An Adult With an Autism Diagnosis

It’s Autism Awareness Week in the UK this week and, while we want to foreground the voices of our autistic authors as much as possible every week of the year, this week it’s especially important for us all to better recognise, understand and accept the variety and validity of autistic experience. With this in mind, the below extract is an introduction to Gillian Drew’s bestselling An Adult With an Autism Diagnosis: A Guide for the Newly Diagnosed. Aimed at those who receive a diagnosis for the first time as adults, this book draws on personal experiences to provide positive advice on dealing with life, health, and relationships following an adult diagnosis. With thanks to the author for allowing us to share their story. 

Adult Autism Diagnosis

When I was diagnosed with Asperger’s Syndrome, an Autism Spectrum Disorder, at the age of 28, I was sent away without so much as a leaflet to explain what it all meant. As you can imagine, I was left with more questions than answers. What exactly is autism? Why do I have it? How can it be treated? What does it mean for my life? How does it affect work? How does it affect relationships? What are the long-term consequences? Can I still get married and have children? Should I get professional support? Where should I live? How do I explain this to people? Why was I not diagnosed as a child? Will things improve?

Unfortunately, there was nobody I could ask and nobody who could answer. As someone whose only knowledge of autism came from the movie Rain Man, I discovered to my dismay that there were no books catering for the newly diagnosed adult. The vast majority of the literature on autism focuses on children with the condition, and those books that do cover adults assume you either received the diagnosis as a child and therefore understand an awful lot about it already, or are qualified as a clinical psychologist. I craved a book that could help me understand what it means to be diagnosed with autism as an adult.

Failing to find it, I decided to write it myself to help others come to terms with this life-changing news.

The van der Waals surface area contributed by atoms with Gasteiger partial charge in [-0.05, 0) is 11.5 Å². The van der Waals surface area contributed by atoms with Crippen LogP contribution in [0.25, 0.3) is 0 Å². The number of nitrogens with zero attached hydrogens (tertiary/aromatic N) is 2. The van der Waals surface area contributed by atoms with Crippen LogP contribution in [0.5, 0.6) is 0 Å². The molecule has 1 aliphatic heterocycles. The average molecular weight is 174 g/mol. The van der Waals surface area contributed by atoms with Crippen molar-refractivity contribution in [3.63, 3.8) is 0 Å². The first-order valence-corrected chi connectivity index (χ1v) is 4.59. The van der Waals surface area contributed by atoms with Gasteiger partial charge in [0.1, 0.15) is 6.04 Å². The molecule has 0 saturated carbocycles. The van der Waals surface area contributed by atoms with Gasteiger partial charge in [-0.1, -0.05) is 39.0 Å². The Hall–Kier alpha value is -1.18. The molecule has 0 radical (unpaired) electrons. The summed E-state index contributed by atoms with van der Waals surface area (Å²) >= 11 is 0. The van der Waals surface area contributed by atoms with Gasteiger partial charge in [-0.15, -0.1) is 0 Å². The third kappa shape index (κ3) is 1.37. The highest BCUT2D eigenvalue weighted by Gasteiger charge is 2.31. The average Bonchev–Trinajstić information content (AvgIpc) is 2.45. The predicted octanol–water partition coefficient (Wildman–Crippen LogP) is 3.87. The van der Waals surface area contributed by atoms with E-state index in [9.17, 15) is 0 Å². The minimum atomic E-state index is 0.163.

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Tactile Defensiveness – Moving from Avoidance to Self Love

From Noreen O’Sullivan, author of I’ll Tell You Why I Can’t Wear Those Clothes! Talking about Tactile Defensiveness and mother of girls with sensory processing issues, comes this personal snapshot of how her book has embodied the JKP motto, “books that make a difference”.

Five years ago, I had the honour of being signed on with JKP for my children’s book, I’ll Tell You Why I Can’t Wear Those Clothes! Talking about Tactile Defensiveness, and grateful it remains on their Best Seller list still today.

Over the years, I have received countless letters from parents thanking me for a book  specifically for their child and allowing them to express their emotions around this sensory issue through drawing and writing.

tactile defensiveness

We all have tiny nerves inside our bodies that we can’t see.
They have important jobs to do, like carrying messages from our skin to our brain.
That’s how we know when something is soft or hard, or hot or cold.

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Anti Bullying Week: Adrienne Katz provides tips for keeping your school e-safe and preventing cyberbullying

cyberbullyingResearch shows that for many schools it is hard to keep up with the high speed train that is a student’s online life. New apps and high risk behaviours emerge at the same time that new Ofsted inspection requirements are outlined.  Only 45% of secondary pupils strongly agree that their teachers know enough about online safety, whilst Ofsted says that training for teachers is inconsistent[1].  So how do you address the fastest evolving aspect of a young person’s education today? Continue reading